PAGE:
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Tuesday, September 25, 2018

Clinical Workflow Integration (part 2)

Continuing from my last post, let's look at the various technologies that need to be integrated for medication ordering workflows.
Workflow
  1. The EHR / CPOE System
  2. Clinical Decision Support for
    1. Drug Interactions
    2. Allergies
    3. Problems
  3. BPM drug formulary
  4. Medication vocabulary
  5. ePrescribing
  6. Prescription Drug Monitoring Program portal
  7. the provider's Local formulary
  8. Prior Authorization (for drugs which require it)
  9. Signature Capture (and other components needed for eRX of controlled substances)
Add to that:
  1. Custom Forms
  2. A Workflow Engine (props to @wareFLO)
  3. Integration with drug pricing information
  4. Medication history
Each of these 13 technologies potentially comes from a different supplier. I can count at least a baker's dozen different standards (n.b., If I went to all of the meetings for the SDOs publishing those standards I could do NOTHING else).  Some of these components want to control the user interface.  Nobody supplies all the pieces in a unified whole.  Then as you probably already understand, some of the same technology is also applicable to other workflows: refills, medication reconciliation, medication review, et cetera.  And many of these technologies are also applicable inside information systems used by other stakeholders (pharmacists, payers/PBMs, public health ...).

Many physicians ePrescribing workflows look like the starter house on a quarter acre lot, that then got a garage, and hot tub, a later addition to have more room for the kids, a pool, and then a mother-in-law suite.  There's precious little room for anything else.  That's because, like the starter house, it grew over time without appreciable planning put into all the eventual users and uses in which it is used.

Paper based PDMPs have been around for a long time, electronically for more than a decade, but real time integration into medication workflows didn't really start to occur until about 4-5 years ago, and only in the last few have they become prevalent.  Legislation now requires integration into the physician workflow in several states (with more mandates coming).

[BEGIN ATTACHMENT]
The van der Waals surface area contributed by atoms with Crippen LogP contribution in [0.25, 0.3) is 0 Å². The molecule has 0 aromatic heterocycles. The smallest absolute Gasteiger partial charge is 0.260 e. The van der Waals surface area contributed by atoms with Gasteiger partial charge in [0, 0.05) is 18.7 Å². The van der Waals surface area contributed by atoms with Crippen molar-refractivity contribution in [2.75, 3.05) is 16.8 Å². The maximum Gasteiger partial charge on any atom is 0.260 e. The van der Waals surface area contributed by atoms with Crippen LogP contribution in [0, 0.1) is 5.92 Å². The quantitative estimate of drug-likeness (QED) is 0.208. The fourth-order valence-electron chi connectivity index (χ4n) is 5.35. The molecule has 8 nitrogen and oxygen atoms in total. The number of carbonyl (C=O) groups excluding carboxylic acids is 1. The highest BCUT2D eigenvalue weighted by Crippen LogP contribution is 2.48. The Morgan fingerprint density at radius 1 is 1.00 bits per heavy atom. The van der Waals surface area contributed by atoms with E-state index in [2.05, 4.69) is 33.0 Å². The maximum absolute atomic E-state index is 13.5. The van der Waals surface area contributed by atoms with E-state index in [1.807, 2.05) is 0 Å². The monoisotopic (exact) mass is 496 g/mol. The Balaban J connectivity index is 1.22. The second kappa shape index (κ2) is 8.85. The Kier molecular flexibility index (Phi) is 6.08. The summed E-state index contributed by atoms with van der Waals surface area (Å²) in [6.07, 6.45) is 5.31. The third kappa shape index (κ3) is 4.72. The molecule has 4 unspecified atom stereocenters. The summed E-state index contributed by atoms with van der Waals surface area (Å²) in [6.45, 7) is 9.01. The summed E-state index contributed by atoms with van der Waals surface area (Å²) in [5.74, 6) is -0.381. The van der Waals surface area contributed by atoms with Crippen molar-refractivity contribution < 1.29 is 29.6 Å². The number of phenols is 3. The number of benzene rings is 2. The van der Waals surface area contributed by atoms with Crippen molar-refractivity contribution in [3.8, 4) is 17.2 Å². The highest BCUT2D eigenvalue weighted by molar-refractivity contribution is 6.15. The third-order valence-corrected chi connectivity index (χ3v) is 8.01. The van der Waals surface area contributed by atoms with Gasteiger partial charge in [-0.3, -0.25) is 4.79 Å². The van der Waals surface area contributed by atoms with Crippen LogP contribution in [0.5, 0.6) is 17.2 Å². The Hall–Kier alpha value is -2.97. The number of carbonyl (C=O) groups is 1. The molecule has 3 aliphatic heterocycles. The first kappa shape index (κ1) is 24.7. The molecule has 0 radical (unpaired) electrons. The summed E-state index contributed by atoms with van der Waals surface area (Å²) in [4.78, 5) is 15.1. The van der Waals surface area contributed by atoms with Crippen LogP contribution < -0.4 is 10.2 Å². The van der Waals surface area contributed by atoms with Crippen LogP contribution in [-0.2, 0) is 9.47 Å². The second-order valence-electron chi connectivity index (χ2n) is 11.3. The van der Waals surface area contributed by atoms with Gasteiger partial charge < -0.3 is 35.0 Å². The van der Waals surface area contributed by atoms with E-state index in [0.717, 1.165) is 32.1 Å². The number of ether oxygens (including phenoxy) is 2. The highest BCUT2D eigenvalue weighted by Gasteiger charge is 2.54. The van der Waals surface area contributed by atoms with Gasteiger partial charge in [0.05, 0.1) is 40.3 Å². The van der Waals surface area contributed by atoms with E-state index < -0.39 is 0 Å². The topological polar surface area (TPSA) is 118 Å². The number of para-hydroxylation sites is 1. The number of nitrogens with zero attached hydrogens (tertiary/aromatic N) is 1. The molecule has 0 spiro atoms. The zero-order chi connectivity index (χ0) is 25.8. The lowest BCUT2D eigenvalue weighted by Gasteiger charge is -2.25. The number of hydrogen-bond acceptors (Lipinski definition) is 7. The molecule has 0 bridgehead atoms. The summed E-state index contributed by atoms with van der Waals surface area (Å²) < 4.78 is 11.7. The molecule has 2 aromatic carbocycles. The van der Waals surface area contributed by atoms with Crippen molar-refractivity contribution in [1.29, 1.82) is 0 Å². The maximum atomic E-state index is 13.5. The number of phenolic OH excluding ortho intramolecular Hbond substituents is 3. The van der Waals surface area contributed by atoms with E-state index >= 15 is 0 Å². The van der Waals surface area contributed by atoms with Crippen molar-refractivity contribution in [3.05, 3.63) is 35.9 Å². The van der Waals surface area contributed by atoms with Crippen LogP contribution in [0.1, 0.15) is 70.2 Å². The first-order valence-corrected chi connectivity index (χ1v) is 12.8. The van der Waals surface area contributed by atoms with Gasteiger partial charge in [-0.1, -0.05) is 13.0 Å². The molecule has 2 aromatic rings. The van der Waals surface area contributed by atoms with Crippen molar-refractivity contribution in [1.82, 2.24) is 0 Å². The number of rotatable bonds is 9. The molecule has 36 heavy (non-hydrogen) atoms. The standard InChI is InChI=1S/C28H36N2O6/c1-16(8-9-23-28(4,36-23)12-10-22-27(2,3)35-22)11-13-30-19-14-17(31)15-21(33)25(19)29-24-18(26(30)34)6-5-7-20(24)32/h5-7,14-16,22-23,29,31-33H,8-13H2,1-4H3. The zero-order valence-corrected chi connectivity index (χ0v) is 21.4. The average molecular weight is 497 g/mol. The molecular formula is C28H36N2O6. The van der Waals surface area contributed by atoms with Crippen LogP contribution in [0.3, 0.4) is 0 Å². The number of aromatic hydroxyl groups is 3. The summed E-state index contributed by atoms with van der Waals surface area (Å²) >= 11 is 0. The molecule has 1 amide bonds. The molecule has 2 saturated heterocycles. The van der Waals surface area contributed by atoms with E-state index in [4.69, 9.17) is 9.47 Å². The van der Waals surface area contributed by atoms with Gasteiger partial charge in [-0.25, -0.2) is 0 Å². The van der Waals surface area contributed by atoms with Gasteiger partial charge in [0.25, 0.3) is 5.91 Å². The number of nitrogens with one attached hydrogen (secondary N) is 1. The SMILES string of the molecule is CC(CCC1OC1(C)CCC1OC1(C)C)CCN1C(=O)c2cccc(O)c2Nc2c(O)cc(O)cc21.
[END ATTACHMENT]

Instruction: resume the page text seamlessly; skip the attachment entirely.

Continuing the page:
ePrescribing of Controlled Substances has been around for a lot less time (first authorized federally in 2010 regulation), but electronic integrations started a bit sooner in many markets than did integration with PDMPs.

Many physicians ePrescribing workflows look like the starter house on a quarter acre lot, that then got a garage, and hot tub, a later addition to have more room for the kids, a pool, and then a mother-in-law suite.  There's precious little room for anything else.

It's time to rethink medication workflows, and rethink the standards.  Just about everyone in the list of stakeholders in the previous post wants to make recommendations, limit choices, get exceptions acknowledged, get reasons for exceptions, et cetera.  And everyone wants to do it in a different (even if standard) way, and to make it easier, just about everyone supplies proprietary data and APIs.

We need to unify the components so that they can work in a common way. We need to standardize the data AND the APIs.  We need to have these things take on a common shape that can be stacked and hooked together like LEGO® blocks*, and run in parallel, and aggregated.  We need to stop building things that only experts can understand, and build them in a way that we can explain it to our kids.

   -- Keith

* Yes, I know it's a tired metaphor, but it still works, and you understood me, and so would a
   six-year-old, making my last point.


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